May 14, 2004

Illipah Reservoir, White Pine County


Illipah Reservoir from the hilltop campground
(note farmers' truck near shoreline)
This was my second Illipah trip, having quickly fished this reservoir four years ago with sons Doug and Tom, at which time I landed one single rainbow through the thick weeds of the warm summer. On this 2004 trip the late spring weather found the trout feeding in much sparser weeds along the banks. The high temperatures were around seventy, and the lows were in mid thirties, although I lodged overnight at the Best Western in Ely. Although Illipah Reservoir is 6,700 feet in elevation, I found the sparse high-desert flora too monotonous for camping, especially since Ely was just forty miles to the east.

Silver State Classic tech inspection
Interestingly, when I arrived Ely was overflowing with sport cars for the Silver State Classic road rally race, an annual event that takes place on State Highway 318 between Preston and Hiko. Preston is just south of Ely, and thus Ely becomes the race staging site by default. As I understand the road rally, it’s not so much a race won by the fastest, but rather won by the car closest to achieving the planned checkpoint times. There are different entry classes based on designated speed (e.g., ninety, one-hundred, one hundred-ten, one hundred-twenty miles per hour, etc.), and the car that clocks in at checkpoints along the course at the speed closest to their entry designation is the winner. Each car has a co-pilot that navigates and watches for elapsed time at checkpoints. It is an interesting race concept, and the State cooperates by closing Highway 318 to accommodate the race. On the way up I had observed several Corvettes on Highway 318 and had wondered if there was a reason; apparently they were test-driving the “course” for the projected checkpoints.

But I did not come to Ely to race my truck, or watch others race; I came to fish. And the fishing was outstanding, the best I had experienced other than at Henderson Springs. I fished five hours on Friday and three hours on Saturday (eight total hours). On Friday I caught nine fish all of which measured at least twelve inches, and two of those were about fifteen inches. All were rainbow trout on Friday except for one twelve-inch brown trout. Nevada Department of Wildlife reports say that the brown trout are self-reproducing from an old stocking program, which I admit contributed to my attraction to Illipah.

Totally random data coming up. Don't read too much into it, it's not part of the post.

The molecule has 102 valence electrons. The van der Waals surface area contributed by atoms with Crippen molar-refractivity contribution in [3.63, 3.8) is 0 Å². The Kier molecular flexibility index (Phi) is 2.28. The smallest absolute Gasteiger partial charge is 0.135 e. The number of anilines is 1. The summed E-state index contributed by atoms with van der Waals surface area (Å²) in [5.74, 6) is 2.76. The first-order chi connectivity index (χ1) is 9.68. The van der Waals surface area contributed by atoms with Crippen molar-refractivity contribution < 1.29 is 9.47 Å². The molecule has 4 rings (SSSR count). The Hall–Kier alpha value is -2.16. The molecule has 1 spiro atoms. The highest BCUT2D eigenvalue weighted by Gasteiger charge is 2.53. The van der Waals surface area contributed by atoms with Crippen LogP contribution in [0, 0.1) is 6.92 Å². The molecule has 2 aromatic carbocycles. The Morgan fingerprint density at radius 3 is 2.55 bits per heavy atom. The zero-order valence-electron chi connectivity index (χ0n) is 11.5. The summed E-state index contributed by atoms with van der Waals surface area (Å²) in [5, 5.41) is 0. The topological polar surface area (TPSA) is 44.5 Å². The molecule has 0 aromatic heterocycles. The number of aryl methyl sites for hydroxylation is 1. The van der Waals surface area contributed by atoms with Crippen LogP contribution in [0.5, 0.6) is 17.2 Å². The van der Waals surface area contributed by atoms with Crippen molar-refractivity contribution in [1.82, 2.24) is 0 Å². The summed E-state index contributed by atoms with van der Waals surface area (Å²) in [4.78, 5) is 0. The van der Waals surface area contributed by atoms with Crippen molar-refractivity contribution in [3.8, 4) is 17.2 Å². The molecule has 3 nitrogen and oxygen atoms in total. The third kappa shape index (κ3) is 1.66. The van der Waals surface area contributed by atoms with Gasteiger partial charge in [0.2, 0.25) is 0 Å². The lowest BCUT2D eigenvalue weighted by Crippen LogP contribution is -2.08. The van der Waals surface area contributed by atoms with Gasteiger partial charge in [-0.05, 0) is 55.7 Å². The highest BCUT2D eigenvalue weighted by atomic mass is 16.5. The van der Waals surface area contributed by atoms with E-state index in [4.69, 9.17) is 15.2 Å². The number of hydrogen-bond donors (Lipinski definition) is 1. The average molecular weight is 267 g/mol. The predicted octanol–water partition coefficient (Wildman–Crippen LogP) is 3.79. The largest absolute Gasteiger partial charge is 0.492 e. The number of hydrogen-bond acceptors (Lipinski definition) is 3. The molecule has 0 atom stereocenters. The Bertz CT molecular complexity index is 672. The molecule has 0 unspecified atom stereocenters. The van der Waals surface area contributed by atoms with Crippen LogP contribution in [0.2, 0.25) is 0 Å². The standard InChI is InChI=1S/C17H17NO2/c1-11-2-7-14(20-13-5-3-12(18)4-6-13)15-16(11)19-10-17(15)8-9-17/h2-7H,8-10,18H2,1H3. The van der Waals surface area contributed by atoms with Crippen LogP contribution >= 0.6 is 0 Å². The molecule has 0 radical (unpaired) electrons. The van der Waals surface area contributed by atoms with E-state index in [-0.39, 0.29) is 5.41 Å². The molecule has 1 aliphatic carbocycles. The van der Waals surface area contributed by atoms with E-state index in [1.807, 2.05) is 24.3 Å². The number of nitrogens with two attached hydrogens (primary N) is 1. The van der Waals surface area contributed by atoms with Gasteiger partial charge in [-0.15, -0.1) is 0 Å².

Truck and tube near the shoreline
Saturday’s fishing was unbelievable. I caught eighteen trout in three hours. Most of Saturday’s trout were thirteen to fourteen inches, although I caught two rainbows in the sixteen-inch range. I also failed to land four other trout. The real delight of the trip, however, was a seventeen-inch brown trout caught on the last cast of the day. I was using a sink-tip line with a small emerger nymph (size 16), and the trout’s take was subtle. As soon as I raised the rod I could tell it was a good sized fish, but it did not jump so it was not until I was able to bring it to the tube that I could see its yellow-brown coloring and large black spots. This brown trout was exactly the reason I had come to Illipah. Unfortunately, I left my camera in my truck on Saturday so I did not photograph any of these fish, including the large brown trout. The fishing was just too hot to leave the reservoir and fetch it. Saturday’s fishing left me with a total of twenty-seven trout in eight hours of fishing, or 3.4 fish per hour. I decided Illipah was going to be an annual spring pilgrimage.


A fine rainbow coming to hand
A healthy fourteen inch rainbow about to be released
While fishing I ran into an older couple from Fallon, or I should say I sought them out for a special service. The husband was a weathered, retired farmer who looked to be in his late sixties. I estimated his wife to be ten to fifteen years younger. The wife was fly fishing and the husband was bait fishing... an interesting twist. I got to talking with them because I needed them to tow me out of the mud on Saturday morning as I got a little too close to the shore. They were nice people. They had four kids that work on the farm growing cantaloupe and alfalfa. I did not realize that Fallon is famous for a particular type of cantaloupe called Hearts O' Gold. Even more intriguing was learning about the farm pond created by the husband for trout fishing, which is where his wife apparently learned how to fly fish. I wanted to learn more about the pond and whether or not they would allow public fishing. I never did ask; maybe I was too embarrassed after sticking the Dakota in the mud. Although I like my solitude when I’m out in nature, it is always fulfilling to meet other good people who enjoy being outdoors, too.


Fallon couple fishing in background



Fallon farmer's wife landing a rainbow on the fly
In addition to fantastic fishing and making new friends, another trip highlight was the vast acreage of orange Globe Mallow blooming just south of Lund. I had never seen such dense fields of orange flowers before, which I took as a sign that this trip was indeed a unique experience to be remembered for many years.

Impressive fields of Globe Mallow in full orange brilliance

Field of orange about 10 miles sounth of Lund, NV

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